When we were preparing the film and shooting it, somehow, we always had this old Italian song, “Volare”, playing. I should mention that all of my films are shot in the region around the Slovenian-Italian border, which is bilingual. A big part of the movie was shot in Italy, so somehow we had “Volare” in our heads. When we started editing, it felt like we needed something Baroque. We found this opera, which had already been adapted for some films, but it’s a piece from the end of the 17th century. It gave us this tone that’s not at all sentimental. It carries this somehow comedic feeling, so we thought it was perfect. What our composers did was they took this opera and adapted it with a completely different theme. As the film goes on, the theme develops a little. At some points, it’s more imperfect and chaotic, and then at others, it’s more beautiful, in a way.

Do you have a relationship with animal symbolism, as a director? The film first features a rabbit, then a dog, and a deer that wanders in and around the home.
I wouldn't say I have a special relationship with animal symbolism. Although now that you mention it, in my first film, there was a goat, which was somehow like a trickster. We never see it; we just stay in frame and we play with the sound. Here, the rabbit is the first one. It's almost dead when Agata brings it home. So in a way, what Aleksander does is an act of mercy. Afterwards, we see Olivia cleaning up everything that could damage or leave a stain on this perfect image of an ideal family. Then the dog is the first sign of something that they perceive as a threat. We hear these shots and we don't know what it is. But really, it's just a cute dog. The deer brings nature into this house or symbolises the moment when the world of the family somehow fuses with the reality around them.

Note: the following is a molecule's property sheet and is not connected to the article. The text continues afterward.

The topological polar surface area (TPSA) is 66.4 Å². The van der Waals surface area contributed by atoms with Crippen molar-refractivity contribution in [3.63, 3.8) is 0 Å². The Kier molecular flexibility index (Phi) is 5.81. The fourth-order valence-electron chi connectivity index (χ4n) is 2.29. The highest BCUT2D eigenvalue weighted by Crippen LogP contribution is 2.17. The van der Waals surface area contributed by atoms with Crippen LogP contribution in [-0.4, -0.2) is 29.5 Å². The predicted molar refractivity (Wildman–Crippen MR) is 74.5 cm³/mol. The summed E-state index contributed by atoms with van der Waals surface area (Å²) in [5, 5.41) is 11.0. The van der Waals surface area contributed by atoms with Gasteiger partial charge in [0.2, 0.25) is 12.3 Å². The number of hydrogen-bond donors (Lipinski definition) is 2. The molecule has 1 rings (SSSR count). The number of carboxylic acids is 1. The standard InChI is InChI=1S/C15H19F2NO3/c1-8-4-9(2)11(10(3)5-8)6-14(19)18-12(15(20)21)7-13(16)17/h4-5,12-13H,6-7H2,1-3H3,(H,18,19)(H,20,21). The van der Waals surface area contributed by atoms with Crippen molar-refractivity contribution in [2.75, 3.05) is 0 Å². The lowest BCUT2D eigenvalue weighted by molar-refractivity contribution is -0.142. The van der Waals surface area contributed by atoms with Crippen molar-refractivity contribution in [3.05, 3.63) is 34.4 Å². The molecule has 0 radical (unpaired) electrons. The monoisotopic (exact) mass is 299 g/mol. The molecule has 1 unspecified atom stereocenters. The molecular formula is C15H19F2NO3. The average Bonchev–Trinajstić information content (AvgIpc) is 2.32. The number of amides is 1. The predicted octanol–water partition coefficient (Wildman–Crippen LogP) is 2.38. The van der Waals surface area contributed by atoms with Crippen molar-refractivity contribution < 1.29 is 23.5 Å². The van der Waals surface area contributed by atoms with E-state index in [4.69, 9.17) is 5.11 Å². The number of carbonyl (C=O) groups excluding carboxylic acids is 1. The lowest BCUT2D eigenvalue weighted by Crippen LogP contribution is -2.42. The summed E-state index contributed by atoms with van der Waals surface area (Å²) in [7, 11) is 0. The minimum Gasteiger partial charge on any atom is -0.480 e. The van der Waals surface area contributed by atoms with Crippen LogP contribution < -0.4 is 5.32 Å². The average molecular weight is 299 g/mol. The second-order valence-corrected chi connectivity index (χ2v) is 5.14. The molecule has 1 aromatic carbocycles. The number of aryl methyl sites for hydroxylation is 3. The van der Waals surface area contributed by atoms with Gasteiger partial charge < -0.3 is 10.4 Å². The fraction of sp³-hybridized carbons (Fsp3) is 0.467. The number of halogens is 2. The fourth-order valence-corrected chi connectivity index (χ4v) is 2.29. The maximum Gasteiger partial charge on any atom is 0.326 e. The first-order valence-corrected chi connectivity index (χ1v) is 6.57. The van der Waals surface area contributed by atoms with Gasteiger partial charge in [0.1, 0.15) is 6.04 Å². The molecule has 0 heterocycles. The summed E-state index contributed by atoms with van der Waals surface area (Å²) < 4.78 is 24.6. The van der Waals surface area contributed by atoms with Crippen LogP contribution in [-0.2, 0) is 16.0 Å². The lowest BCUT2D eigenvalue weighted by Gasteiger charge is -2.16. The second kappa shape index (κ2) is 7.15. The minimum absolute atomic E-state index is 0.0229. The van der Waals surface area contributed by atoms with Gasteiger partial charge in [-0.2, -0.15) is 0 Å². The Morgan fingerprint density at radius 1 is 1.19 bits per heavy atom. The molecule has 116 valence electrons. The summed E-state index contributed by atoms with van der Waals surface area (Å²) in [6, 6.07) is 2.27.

What was most important to you specifically about developing this style and tone of social satire?
The working title was Redemption, but that was just the way we thought about the characters and how we get to know them, in the beginning, through this social satire. As we get closer to them, it becomes more dramatic. We start to understand them. The layers peel away, and then we see what needs to happen for them to reach their small individual redemptions. What was important for me was that these redemptions would never be connected to another member of the family, but each had to achieve them on their own. Only then would they be able to have healthy family relationships.